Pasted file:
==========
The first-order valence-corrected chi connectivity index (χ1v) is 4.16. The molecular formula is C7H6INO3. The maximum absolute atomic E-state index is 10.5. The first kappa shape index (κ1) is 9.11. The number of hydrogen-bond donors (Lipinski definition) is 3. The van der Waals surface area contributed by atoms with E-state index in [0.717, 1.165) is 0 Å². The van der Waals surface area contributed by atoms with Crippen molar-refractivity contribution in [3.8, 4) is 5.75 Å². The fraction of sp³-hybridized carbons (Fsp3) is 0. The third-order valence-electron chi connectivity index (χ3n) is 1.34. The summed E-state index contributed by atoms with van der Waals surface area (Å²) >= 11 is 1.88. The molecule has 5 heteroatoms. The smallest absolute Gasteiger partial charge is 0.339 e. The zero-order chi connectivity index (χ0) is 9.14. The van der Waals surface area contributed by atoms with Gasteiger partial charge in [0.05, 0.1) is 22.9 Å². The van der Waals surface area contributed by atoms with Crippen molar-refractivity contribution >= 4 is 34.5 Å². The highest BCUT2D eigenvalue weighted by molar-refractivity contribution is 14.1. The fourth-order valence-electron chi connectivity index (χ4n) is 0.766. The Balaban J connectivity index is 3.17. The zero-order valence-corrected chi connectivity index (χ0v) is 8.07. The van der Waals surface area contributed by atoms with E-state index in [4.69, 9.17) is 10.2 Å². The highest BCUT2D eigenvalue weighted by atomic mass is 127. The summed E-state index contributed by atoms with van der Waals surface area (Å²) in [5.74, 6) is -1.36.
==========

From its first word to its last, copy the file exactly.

The first-order valence-corrected chi connectivity index (χ1v) is 4.16. The molecular formula is C7H6INO3. The maximum absolute atomic E-state index is 10.5. The first kappa shape index (κ1) is 9.11. The number of hydrogen-bond donors (Lipinski definition) is 3. The van der Waals surface area contributed by atoms with E-state index in [0.717, 1.165) is 0 Å². The van der Waals surface area contributed by atoms with Crippen molar-refractivity contribution in [3.8, 4) is 5.75 Å². The fraction of sp³-hybridized carbons (Fsp3) is 0. The third-order valence-electron chi connectivity index (χ3n) is 1.34. The summed E-state index contributed by atoms with van der Waals surface area (Å²) >= 11 is 1.88. The molecule has 5 heteroatoms. The smallest absolute Gasteiger partial charge is 0.339 e. The zero-order chi connectivity index (χ0) is 9.14. The van der Waals surface area contributed by atoms with Gasteiger partial charge in [0.05, 0.1) is 22.9 Å². The van der Waals surface area contributed by atoms with Crippen molar-refractivity contribution >= 4 is 34.5 Å². The highest BCUT2D eigenvalue weighted by molar-refractivity contribution is 14.1. The fourth-order valence-electron chi connectivity index (χ4n) is 0.766. The Balaban J connectivity index is 3.17. The zero-order valence-corrected chi connectivity index (χ0v) is 8.07. The van der Waals surface area contributed by atoms with E-state index in [4.69, 9.17) is 10.2 Å². The highest BCUT2D eigenvalue weighted by atomic mass is 127. The summed E-state index contributed by atoms with van der Waals surface area (Å²) in [5.74, 6) is -1.36.